One day we drove toward Kokand, an important city since the second century BC and once the capital of the anti-Bolshevik autonomous government of Turkestan. Enroute, Ali related something of its ancient history.
Ferghana was the original home of the legendary "heavenly horses," he said big, strong, intelligent beasts much prized by the ancient Chinese. When the people of Kokand repeatedly refused to part with their fine breeding stock, the Han emperor Wu sent a 60,000 man army 4,000 kilometers (2,500 miles) to capture the city, opening up Central Asia to Chinese power for the first time and paving the way for China's first contacts with the West.
"If we arrive at a certain restaurant by noon," said Ali, returning to the realities of the 20th century, "we can be assured of a fine pilat" the delicious rice with lamb traditionally served throughout Central Asia. We were speeding to make the dead line when Ali Maidenly shouted for the driver to stop. He had seen a young Uzbek roadside vendor with steaming hot, round loaves of bread for sale and he ran to purchase half his supply to see us solely to our destination.
At the restaurant, a cooperative run by three young Uzbeks, we sat cross-legged on a small open-air terrace under an arbor of grapevines. Ali himself went to the kitchen, returning with plates heaped with the freshly-made pilaf, which we enjoyed along with the fresh bread. Later, Ali introduced us to the three voting entrepreneurs, who operate out of a kitchen hardly larger than a telephone booth.
On our drives through the Ferghana Valley, I was impressed by the productivity of areas that can be irrigated. In addition to cotton, the valley produces a wide variety of fruits - apples, apricots, pomegranates, succulent melons, pears, an abundance of grapes - as well as huge crops of carrots, greens for salads, tomatoes, and cabbages as large as basketballs. I also noted the rows of mulberry trees whose leaves are devoured by silkworms, famous for providing the silk that was traded for centuries by merchants traversing Central Asia.
"In Margelan," Ali promised, "you will see the best silk products in all Central Asia." After our car pulled to a stop in front of the Margelan silk factory, Nabijan Valiev, the chief engineer, greeted us.
As we began our tour with rows of shuttling machines operated by hundreds of young Uzbek women, Valiev, who has worked at the factory for 30 years, told us, "The factory was opened in 1928 with 250 workers. In that year, they sold about one ton of raw silk products. Now we have 10,000 workers, about 85 percent of them women and we have increased production 700 times."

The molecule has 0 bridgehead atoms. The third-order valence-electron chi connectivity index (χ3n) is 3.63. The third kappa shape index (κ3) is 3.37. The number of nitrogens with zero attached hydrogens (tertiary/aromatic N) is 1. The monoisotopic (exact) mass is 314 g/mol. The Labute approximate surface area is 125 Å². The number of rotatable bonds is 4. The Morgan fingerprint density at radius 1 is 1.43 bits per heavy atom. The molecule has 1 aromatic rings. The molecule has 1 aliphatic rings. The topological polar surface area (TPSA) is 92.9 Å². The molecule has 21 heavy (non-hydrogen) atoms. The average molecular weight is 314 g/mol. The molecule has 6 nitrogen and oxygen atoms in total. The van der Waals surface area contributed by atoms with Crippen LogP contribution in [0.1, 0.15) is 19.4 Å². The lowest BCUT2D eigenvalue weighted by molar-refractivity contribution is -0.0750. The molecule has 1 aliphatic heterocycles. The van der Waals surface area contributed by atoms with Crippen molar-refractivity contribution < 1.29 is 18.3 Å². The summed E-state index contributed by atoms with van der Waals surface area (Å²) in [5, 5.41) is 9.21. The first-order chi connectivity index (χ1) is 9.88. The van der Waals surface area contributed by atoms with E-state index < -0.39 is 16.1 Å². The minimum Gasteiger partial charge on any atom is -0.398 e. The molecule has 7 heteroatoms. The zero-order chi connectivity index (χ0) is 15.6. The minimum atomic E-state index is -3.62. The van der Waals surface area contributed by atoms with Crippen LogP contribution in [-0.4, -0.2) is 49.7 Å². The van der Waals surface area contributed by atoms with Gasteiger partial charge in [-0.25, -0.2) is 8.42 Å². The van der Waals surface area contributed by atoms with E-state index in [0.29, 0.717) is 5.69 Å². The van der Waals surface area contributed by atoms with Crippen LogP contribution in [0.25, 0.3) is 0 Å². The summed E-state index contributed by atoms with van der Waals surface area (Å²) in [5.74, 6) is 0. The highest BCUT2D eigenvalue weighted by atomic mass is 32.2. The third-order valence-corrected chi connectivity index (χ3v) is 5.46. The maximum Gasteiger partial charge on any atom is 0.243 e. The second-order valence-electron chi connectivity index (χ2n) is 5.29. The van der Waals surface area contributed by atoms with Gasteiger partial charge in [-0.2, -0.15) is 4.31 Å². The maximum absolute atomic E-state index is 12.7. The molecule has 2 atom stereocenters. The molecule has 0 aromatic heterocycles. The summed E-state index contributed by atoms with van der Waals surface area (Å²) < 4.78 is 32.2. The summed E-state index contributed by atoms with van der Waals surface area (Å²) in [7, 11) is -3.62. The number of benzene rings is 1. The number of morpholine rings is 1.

Eventually we moved to a section where we saw the finished material rolling off the machines, silk-screened with one of the most famous of the designs of Central Asia, an imitation of the ikat weave called atlas a Turkic word meaning "silky". Another pattern, featuring a blending of brilliant reds and yellows, dates from the time of woodblock prints and today, made into dresses and pantaloons, is almost the national dress of Uzbek and Tajik women.
After the tour, engineer Valiev introduced us to his wife, who has worked at the factory for 30 wars. She proudly hold us that she is the mother of 10 children: five sons and five daughters.
Having 10 children is not unusual, I learned, in the Ferghana Valley. In Namangan, called "the city of apples," with its population of 180,000, we visited the home of Mahmud and Sobirahon Ahmadjenor, who have six daughters and four sons. Mrs. Ahmadjenor, 40, proudly showed us, pinned onto her dress, a "Hero Mother" medal, an award which the Soviet government presents to any woman who gives birth to 10 or more children.
The Soviet government created the Order of Maternal Glory and began the distribution of the medals representing the order's successive levels before the Second World War, to encourage the birth of more defenders of the motherland. Although they continue to hand out the medals, the Soviets are presently conducting a campaign urging Central Asians to practice birth control. Soviet writers in Central Asians journals extoll the virtues of planned parenthood, and in the hospitals, one Uzbek told me, "a Russian nurse will tell a Muslim woman, 'It is belter to have a small family.'"
I asked a Central Asian woman why, it the Russians were urging Muslim women to have fewer children, they continue to give the Hero Mother medals to those women having 10 children. "They must feel that it is now too late to stop giving the medals," she replied. Even if they stopped, it would not lower the birthrate. A Muslim woman does not give birth to a child to get a medal.